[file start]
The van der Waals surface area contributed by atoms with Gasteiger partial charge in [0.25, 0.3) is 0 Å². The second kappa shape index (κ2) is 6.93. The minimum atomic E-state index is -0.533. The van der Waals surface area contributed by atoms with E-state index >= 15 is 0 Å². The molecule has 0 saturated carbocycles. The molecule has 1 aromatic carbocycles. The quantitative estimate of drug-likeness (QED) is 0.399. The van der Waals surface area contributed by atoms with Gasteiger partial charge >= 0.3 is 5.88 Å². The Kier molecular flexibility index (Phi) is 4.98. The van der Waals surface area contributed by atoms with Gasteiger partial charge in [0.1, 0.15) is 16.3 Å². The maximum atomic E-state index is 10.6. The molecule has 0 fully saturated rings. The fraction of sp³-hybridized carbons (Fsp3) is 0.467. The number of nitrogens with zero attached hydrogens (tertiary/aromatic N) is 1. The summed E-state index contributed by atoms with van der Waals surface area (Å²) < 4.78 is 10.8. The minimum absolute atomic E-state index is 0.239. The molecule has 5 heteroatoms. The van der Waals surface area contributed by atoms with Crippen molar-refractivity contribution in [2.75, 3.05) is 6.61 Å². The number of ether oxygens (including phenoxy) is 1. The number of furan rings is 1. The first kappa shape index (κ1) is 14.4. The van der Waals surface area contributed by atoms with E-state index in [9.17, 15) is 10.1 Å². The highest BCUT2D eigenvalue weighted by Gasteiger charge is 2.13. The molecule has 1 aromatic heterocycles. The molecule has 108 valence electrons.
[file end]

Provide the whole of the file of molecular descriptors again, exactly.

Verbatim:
The van der Waals surface area contributed by atoms with Gasteiger partial charge in [0.25, 0.3) is 0 Å². The second kappa shape index (κ2) is 6.93. The minimum atomic E-state index is -0.533. The van der Waals surface area contributed by atoms with E-state index >= 15 is 0 Å². The molecule has 0 saturated carbocycles. The molecule has 1 aromatic carbocycles. The quantitative estimate of drug-likeness (QED) is 0.399. The van der Waals surface area contributed by atoms with Gasteiger partial charge >= 0.3 is 5.88 Å². The Kier molecular flexibility index (Phi) is 4.98. The van der Waals surface area contributed by atoms with Gasteiger partial charge in [0.1, 0.15) is 16.3 Å². The maximum atomic E-state index is 10.6. The molecule has 0 fully saturated rings. The fraction of sp³-hybridized carbons (Fsp3) is 0.467. The number of nitrogens with zero attached hydrogens (tertiary/aromatic N) is 1. The summed E-state index contributed by atoms with van der Waals surface area (Å²) < 4.78 is 10.8. The minimum absolute atomic E-state index is 0.239. The molecule has 5 heteroatoms. The van der Waals surface area contributed by atoms with Crippen molar-refractivity contribution in [2.75, 3.05) is 6.61 Å². The number of ether oxygens (including phenoxy) is 1. The number of furan rings is 1. The first kappa shape index (κ1) is 14.4. The van der Waals surface area contributed by atoms with E-state index in [9.17, 15) is 10.1 Å². The highest BCUT2D eigenvalue weighted by Gasteiger charge is 2.13. The molecule has 1 aromatic heterocycles. The molecule has 108 valence electrons.